What a difference 6″ makes! Here’s my Laura now:
Here’s the original side pose:
Much better right?
I cut off 6″ before church this morning. I left it neat and unfinished. I am so much happier with this cardigan now. It flatters my curves with this length. I am going to keep that in mind for future jackets and cardigans. As for the skirt, I am passing it along to the charity shop. The fabric was poly/cheap and fine for a wearable muslin. No loss there.
With my recent obsession with navy and the desire to have more winter wear, I pulled out my Laura cardigan again when I found an unexpected few hours of free time.
Instead of a fluid lightweight sweater knit, I chose an medium weight Interlock jersey. I also went with the longer length that the pattern was originally designed for. I have to say, this awkward pose and outfit tells you something. While I loved my first make to pieces (literally), this one is less satisfying.
The collar/hood had more body than before. It was a quick make. I didn’t bother to hem the bottom or the neckline as this fabric doesn’t seem inclined to run. Overall, it is a nice, warm winter basic.
On a side note, this is a maxi skirt I also whipped up from a poly print crepe. It is the woven maxi pattern included in S1616.
As before, I hemmed it so I wouldn’t trip on it. Alas, there was no muslin, so I didn’t notice that the way the yoke lays over my curves, the skirt ended up shorter in the back and with the shorter hem all around, it is clearly a misstep.
In defense of this overall look, a) I was struggling to figure out a warm outfit for this maxi and b) I didn’t realize how frumpy the overall look was until I saw the pictures. I doubt I’ll make this maxi skirt again (or ever wear it again). I am tempted to whack off several inches from the navy cardigan or find another pretty knit and make the shorter Laura in hopes of falling in love it the way I did with the original. Oh well, at least I did get a wardrobe basic in navy out of an unexpected sewing session.
Karen @ Didyoumakethat held a giveaway recently. Yesterday, a package arrived from the UK bearing a sewing book and knit inspired tea towel (not the fabric):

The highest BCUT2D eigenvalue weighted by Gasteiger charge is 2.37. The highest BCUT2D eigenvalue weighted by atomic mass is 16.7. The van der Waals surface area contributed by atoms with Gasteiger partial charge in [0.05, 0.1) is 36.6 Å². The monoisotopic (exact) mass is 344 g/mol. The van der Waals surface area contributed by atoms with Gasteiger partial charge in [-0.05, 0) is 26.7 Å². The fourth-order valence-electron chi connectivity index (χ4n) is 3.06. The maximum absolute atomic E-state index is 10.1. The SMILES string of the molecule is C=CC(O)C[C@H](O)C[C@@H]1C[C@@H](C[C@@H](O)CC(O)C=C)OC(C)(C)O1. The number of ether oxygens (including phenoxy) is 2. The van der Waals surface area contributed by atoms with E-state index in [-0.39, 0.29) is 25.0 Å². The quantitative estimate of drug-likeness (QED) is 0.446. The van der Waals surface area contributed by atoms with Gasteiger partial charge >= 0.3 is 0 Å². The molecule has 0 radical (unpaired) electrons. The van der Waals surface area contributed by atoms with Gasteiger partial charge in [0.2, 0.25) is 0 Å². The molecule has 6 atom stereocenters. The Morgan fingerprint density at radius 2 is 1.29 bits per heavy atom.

And, of course, the cats decided that the pink tissue paper was their gift!
Now, I have to ask: Am I crazy to think these hot pink/red buttons go with this teal quilter’s cotton?
I’ve been wanting to make a “shirtwaist dress”. I’ve been seeking inspiration for the next silhouette project piece in a style I’ve never really worn. This style of dress is hard to find in RTW because of my pear shape. Here’s the pattern I’m thinking of using:
I love that this pattern has the multi-cup pieces, pockets, cute sleeve cuffs, and a clear waistband, so it should be easier to fit to my curves. Maybe with contrast collars, cuffs, and waistband in solid black?
This pattern really requires precision. While princess seams to the shoulder seam make shoulder adjustments easier, it leaves a 4 square on top of the shoulder. If you are short like me, everyone can see if it doesn’t match up.
Lots of curved seams with tricky match points like the waist yoke seams (CB back here across the invisible zip)
and the side seams at the top and bottom of the yoke:
I used a navy stretch cotton poplin with a blackberry Bemburg rayon lining and a navy invisible zipper. I used a simple diamond fancy stitch for the top stitching on the seams.
Alas, between the stretch, the unevenness of the seams with clips and pinking, and no stabilizer, the stitching does not lay flat nor does the fabric. I noticed it, but when I started seam ripping, I realized it marked up the fabric too much to hide. At that point, I had to decide to wad it (as I had no more to recut skirt panels) or forge ahead. I chose to finish and hope for the best. At this even ironing isn’t going to get the lumps to lay flat. Le sigh…
Pro Tip: I did ask the Huskevarna ladies about it. They basically said, even with stabilizer trying to use a decorative stitch is not appropriate as the top stitch is a functional stitch that holds seam allowances in place. She suggested the reinforced top stitch as a better choice than a simple straight stitch, but never use embroidery stitches on princess seams. She suggested I play with embroidery around hems and in panels, but never in place of functional stitches or over uneven areas as the tension won’t stay even over lumps, bumps, or curves.